A FAST Track High Court in Accra will on February 6, commence hearing of a suit filed by Dr. Charles Wereko-Brobby demanding payment of ¢2.2 billion being his entitlements from the Volta River Authority (VRA).
Dr Wereko-Brobby was appointed Chief Executive Officer of the Authority on August 24, 2001. He officially assumed office in September that year but resigned on September 17, 2003.
The court, presided over by Justice Paul Baffoe Bonnie, could not hear the case yesterday because the VRA, the defendants, had just filed their statement of defence.
When the case was called, Mr. Akoto Ampaw, counsel for Dr. Wereko-Brobby, prayed the court to award cost against the VRA for the delay saying the defendants had enough time to file their defence since the filing of the suit was submitted on December 14, last year.
But Francis Kwame Yeboah, counsel for the VRA, said: 'We are not out of time in the sense that there was a vacation period.' Consequently, the judge intervened and the plaintiff waived his right to cost.
Apart from the ¢2.2 billion being sought for, Dr. Wereko-Brobby is asking for an interest from April 2004 and also an order to be issued to the VRA to transfer to him ownership of a Volvo saloon car, GW2505T, which was officially assigned to him when he was appointed Chief Executive of the Authority.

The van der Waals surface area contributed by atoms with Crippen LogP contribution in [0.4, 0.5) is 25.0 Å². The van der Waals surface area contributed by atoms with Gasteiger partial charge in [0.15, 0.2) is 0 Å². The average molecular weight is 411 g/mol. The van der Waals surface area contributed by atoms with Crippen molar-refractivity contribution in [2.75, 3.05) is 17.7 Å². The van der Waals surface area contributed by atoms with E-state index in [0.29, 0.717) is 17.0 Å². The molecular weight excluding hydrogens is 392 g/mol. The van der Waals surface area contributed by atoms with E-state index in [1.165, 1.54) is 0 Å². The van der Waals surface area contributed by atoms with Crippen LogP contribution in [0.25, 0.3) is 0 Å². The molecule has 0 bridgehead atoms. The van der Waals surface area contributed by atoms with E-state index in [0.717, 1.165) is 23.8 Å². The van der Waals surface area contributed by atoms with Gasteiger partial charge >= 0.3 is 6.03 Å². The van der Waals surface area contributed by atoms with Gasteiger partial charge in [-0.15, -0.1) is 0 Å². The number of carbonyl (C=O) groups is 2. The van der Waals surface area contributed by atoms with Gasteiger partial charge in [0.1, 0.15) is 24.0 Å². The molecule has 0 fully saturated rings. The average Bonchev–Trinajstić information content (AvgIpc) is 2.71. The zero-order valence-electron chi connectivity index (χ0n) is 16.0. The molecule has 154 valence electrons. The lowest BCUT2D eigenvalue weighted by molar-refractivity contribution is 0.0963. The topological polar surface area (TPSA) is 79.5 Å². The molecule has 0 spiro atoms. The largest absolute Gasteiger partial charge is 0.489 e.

In his statement of claim, Dr. Wereko-Brobby said he got separated from the VRA on September 17, 2003, but it took the Authority a considerable time amid demands from him before they eventually wrote to him on April 1, 2004 to formally notify him of the separation entitlements.
He said in that letter, a cash equivalent of 43 days earned leave up to the time of the resignation, totalling ¢61 million, six months salary in the sum of ¢187 million, gratuity of five years salary of ¢1.8 billion, cedi equivalent of fuel allocation from March 31, 2004, and transfer of ownership of the saloon car which is in his possession were discussed.
The VRA, he further argued in their letter of April 1, 2004, agreed to pay 70 per cent of the entitlements by mid April, 2004 and the rest when he vacated its premises on or before the end of May, the same year.
He contended that because the Authority could not pay the entitlements as agreed on he could also not vacate the premises on the agreed date.
Dr. Wereko-Brobby also averred that the delay in the payment persisted into 2005, when he decided to vacate the premises but the Authority had not honoured its obligation and unless compelled by the court, it will not pay him his entitlements.